Albuquerque Police Department officials have altered and, in some cases, deleted videos that showed several controversial incidents, including at least two police shootings, the department’s former records supervisor has alleged in a sworn affidavit. Three officers’ body camera videos that captured events surrounding the fatal shooting of 19-year-old suspected car thief Mary Hawkes in April 2014 were either altered or partially deleted, according to former APD employee Reynaldo Chavez’s nine-page affidavit. Also alleged is that surveillance camera video from a salon showing APD officers shooting Jeremy Robertson, a law enforcement informant and suspected probation violator, in June 2014 bore “the tell-tale signs that it has been altered and images that had been captured are now deleted. One of the deleted images captured the officers shooting Jeremy Robertson.”
This piece originally appeared at NM In Depth and is reprinted at NM Political Report with permission. Chavez also said that ‘SD cards’ from cameras were easy to make disappear, and that he witnessed Assistant Chief Robert Huntsman say ‘we can make this disappear’ when discussing a particular police camera with an SD card in it, according the affidavit.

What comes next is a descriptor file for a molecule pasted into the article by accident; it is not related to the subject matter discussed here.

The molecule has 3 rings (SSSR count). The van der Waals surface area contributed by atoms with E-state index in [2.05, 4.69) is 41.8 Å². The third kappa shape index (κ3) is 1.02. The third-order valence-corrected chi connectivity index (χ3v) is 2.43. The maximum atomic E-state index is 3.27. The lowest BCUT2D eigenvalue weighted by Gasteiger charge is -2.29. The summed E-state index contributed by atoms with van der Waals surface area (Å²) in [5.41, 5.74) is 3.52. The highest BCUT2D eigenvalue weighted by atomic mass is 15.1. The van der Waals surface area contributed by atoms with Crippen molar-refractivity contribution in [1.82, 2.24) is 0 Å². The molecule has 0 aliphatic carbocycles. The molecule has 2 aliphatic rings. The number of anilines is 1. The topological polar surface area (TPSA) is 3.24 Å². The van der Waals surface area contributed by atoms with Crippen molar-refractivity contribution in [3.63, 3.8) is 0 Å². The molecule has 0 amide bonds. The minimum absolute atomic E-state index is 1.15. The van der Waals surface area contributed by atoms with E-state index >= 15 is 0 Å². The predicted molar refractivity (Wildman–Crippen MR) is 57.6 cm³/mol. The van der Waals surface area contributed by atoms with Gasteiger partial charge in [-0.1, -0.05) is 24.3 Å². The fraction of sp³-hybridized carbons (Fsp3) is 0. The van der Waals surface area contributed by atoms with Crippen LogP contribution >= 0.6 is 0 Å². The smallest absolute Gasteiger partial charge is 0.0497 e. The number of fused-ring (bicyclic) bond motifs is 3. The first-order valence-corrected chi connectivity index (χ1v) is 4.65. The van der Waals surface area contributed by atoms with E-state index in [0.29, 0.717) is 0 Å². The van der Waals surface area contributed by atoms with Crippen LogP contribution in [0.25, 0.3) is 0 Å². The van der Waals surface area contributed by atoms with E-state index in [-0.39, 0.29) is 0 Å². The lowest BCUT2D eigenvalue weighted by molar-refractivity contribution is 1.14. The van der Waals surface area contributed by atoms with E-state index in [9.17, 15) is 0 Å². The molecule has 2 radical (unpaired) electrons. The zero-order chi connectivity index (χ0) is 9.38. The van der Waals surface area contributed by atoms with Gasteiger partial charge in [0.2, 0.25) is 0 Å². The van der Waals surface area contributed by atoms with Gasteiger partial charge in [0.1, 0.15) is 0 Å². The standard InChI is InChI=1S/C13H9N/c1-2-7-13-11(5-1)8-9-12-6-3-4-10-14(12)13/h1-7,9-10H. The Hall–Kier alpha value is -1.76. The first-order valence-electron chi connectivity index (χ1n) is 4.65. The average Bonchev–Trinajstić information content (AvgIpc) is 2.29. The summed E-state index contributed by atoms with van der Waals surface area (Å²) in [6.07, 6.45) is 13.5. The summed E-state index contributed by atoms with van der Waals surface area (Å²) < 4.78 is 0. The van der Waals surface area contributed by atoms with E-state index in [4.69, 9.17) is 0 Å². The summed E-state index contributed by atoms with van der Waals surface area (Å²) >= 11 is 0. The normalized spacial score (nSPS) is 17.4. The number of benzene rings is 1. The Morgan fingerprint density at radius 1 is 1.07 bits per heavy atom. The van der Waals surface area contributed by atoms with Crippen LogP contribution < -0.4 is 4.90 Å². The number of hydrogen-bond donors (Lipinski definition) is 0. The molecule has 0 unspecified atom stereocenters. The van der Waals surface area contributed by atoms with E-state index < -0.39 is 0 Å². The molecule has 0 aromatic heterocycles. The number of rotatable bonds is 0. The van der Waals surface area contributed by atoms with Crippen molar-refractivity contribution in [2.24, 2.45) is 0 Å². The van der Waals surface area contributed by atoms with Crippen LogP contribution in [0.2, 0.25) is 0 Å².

The smoke surrounding an FBI investigation into a top political adviser did not result in any fire. That’s what an attorney for Jay McCleskey said on Friday, saying that the grand jury investigation into McCleskey is over and that McCleskey will not be facing any charges. The Albuquerque Journal first reported the news. “We have been informed that the investigation has been terminated and no charges will be forthcoming,” Kennedy told the newspaper. NM Political Report confirmed with Kennedy over the phone that the investigation is over.
Gov. Susana Martinez dismissed complaints that have led to an FBI investigation of her top political operative, speaking publicly Monday afternoon for the first time in person to reporters about the matter since it rocked news headlines over the weekend. In doing so, she acknowledged to reporters that federal authorities had talked with her and members of her staff. She also told reporters that she has talked with Jay McCleskey about the investigation which reportedly is looking into money that he controlled. “I speak to him every day,” Martinez said. “And when I talk to him—he’s working right now, I’m working right now, we’re moving forward, we’re doing our thing.”
Martinez kept her comments short following an unrelated press conference in the Albuquerque Northeast Heights announcing job expansions of Skorpios Technologies, a tech company that creates photonic integrated circuits.
The FBI has interviewed several Republicans in the state over fundraising activities related to Gov. Susana Martinez’ top political advisor, the state’s second largest daily newspaper reported Friday night. Related Story: Former official: FBI asked about issues in Martinez administration. The Santa Fe New Mexican cited an unnamed “prominent New Mexico Republican” that had been interviewed and said others had been interviewed about activities from Martinez’s political wing. The report came hours after a reporter for CNBC tweeted about the news. The newspaper notes that the money went to Jay McCleskey, who was Martinez’s campaign manager and has run a number of campaigns for Republicans in the state.